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About Organized Crime

Organized crime, in the U.S. and around the world, is a critical concern of the law enforcement community. The cooperation among these organized criminal enterprises in recent years has allowed them to greatly increase the scope and magnitude of their illicit activities. Our world has seen widespread and unprecedented political, economic, social, and technological changes in the last two decades. Organized criminal enterprises have been quick to take advantage of the opportunities created by these changes to satisfy their greed and lust for power.

The cost to communities and individuals, in terms of pain and suffering caused by the violence and exploitation associated with these organizations, is incalculable. Also the damage to society resulting from these criminal organizations and their influence on labor unions, political institutions, financial markets, and major industries is immeasurable. In fact, a look at the economic impact alone gives a glimpse of the importance of this issue. The Center for Strategic and International Studies, Global Organized Crime Project, Financial Crimes Task Force estimates global organized crime reaps profits of close to $1 trillion per year.

The FBI's fight against organized crime is unlike other criminal programs. Instead of focusing on these crimes as individual events, the FBI's Organized Crime Program targets the entire organization responsible for a variety of criminal activities. The FBI has found that even if key individuals in an organization are removed, the depth and financial strength of the organization often allows the enterprise to continue.

The dismantling or disruption of major international and national organized criminal enterprises is an area of FBI expertise. The FBI is uniquely qualified to dismantle organizations because of the experience, training and expertise of its agents in targeting criminal enterprises as opposed to individual criminal acts, the broad Title 18 and Title 21 statutory jurisdictions at its disposal, the FBI's presence throughout the country, and its history as a methodical and thorough investigative agency.

The framework for the FBI's Organized Crime Program is based on four specific criteria:

1) We must employ a methodology that yields maximum impact with our limited counter- organized crime resources;

2) We must pursue targets which have direct ties to significant national and international criminal enterprises and systematically dismantle those enterprises;

3) We must remain flexible enough to pursue regional organized crime groups conducting significant racketeering activity; and

4) We must ensure that our targets are permanently dismantled or significantly disrupted.

The mission of the FBI's Organized Crime Program is to eliminate criminal enterprises which pose the greatest threat to the American society. This mission will be accomplished through sustained, coordinated investigations and the utilization of the criminal and civil provisions of the Racketeer Influenced and Corrupt Organization (RICO) Statute, as set forth in the FBI/ Department of Justice, Organized Crime/Drug Enterprise National Strategy. These criminal enterprises include traditional, well-entrenched organizations such as La Cosa Nostra and Italian Organized Crime, Eurasian Organized Crime, African Criminal Enterprises, and Asian Criminal Enterprises.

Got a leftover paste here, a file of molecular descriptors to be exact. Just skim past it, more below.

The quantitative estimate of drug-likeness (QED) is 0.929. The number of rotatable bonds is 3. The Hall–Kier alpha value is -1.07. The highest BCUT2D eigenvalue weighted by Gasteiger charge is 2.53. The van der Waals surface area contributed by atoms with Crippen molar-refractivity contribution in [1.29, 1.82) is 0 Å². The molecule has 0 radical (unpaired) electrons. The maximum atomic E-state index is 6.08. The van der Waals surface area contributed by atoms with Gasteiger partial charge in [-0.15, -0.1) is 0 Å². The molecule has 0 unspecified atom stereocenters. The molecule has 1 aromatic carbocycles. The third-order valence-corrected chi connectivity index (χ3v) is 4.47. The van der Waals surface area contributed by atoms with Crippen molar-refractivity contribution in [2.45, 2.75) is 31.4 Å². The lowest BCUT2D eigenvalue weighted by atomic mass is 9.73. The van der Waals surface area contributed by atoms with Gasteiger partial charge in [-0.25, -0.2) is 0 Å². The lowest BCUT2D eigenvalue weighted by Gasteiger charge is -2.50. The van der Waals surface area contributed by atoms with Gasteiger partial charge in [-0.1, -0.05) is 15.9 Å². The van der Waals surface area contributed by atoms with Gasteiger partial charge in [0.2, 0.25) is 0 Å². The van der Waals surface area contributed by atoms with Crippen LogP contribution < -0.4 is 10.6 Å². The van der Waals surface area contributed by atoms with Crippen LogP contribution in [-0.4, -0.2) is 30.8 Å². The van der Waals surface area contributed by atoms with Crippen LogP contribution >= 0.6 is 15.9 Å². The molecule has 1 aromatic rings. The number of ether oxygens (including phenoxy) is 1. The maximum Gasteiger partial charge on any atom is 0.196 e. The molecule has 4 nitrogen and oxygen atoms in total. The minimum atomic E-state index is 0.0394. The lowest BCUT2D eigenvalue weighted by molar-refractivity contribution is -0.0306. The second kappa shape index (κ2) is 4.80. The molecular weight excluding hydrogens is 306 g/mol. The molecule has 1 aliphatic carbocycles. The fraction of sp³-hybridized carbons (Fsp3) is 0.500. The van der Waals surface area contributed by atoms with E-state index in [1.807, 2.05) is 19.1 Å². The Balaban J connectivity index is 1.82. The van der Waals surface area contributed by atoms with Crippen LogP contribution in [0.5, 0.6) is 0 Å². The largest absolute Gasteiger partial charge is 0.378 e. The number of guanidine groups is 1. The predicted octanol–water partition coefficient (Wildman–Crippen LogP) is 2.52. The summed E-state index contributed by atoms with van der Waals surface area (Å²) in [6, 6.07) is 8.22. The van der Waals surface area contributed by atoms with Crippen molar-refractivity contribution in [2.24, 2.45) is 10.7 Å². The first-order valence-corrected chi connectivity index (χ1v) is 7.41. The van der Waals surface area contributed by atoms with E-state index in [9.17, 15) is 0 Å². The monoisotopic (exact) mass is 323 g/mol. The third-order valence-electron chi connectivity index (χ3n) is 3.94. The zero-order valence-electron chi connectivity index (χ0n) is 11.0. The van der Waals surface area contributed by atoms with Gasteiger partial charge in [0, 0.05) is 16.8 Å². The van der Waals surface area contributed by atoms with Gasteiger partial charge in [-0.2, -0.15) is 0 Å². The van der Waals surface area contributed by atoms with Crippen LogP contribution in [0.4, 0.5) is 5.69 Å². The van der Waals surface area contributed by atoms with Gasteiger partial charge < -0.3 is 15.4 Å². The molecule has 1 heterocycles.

The Organized Crime Section at FBI Headquarters, in conjunction with field office Executive Management, is responsible for the overall coordination and support of all organized crime investigations. The Organized Crime Section also determines program investigative priorities, assesses training needs, formulates budgets, recommends resource allocation, and conducts liaison and training in direct support of the overall Organized Crime Program.

Through historical investigations and criminal intelligence gathering, the FBI has identified various criminal enterprises which tend to restrict membership to criminals of ethnicity similar to that of current members. Therefore, in order to efficiently and effectively target these identified criminal enterprises, the responsibilities of the Organized Crime Section of the FBI are divided among the following Units:

Each of the FBI's 56 Field Divisions, located in the major cities around the country, has responsibility for investigating criminal enterprises active within its own territory under the guidance of the FBI's national strategy. In addition to Special Agent personnel, the FBI Organized Crime Program utilizes joint task forces with other federal, state, and local law enforcement agencies. These task forces allow the FBI to pool resources of various agencies, taking advantage of the efficiencies of each of these agencies to combat organized crime.

Source: Federal Bureau of Investigation

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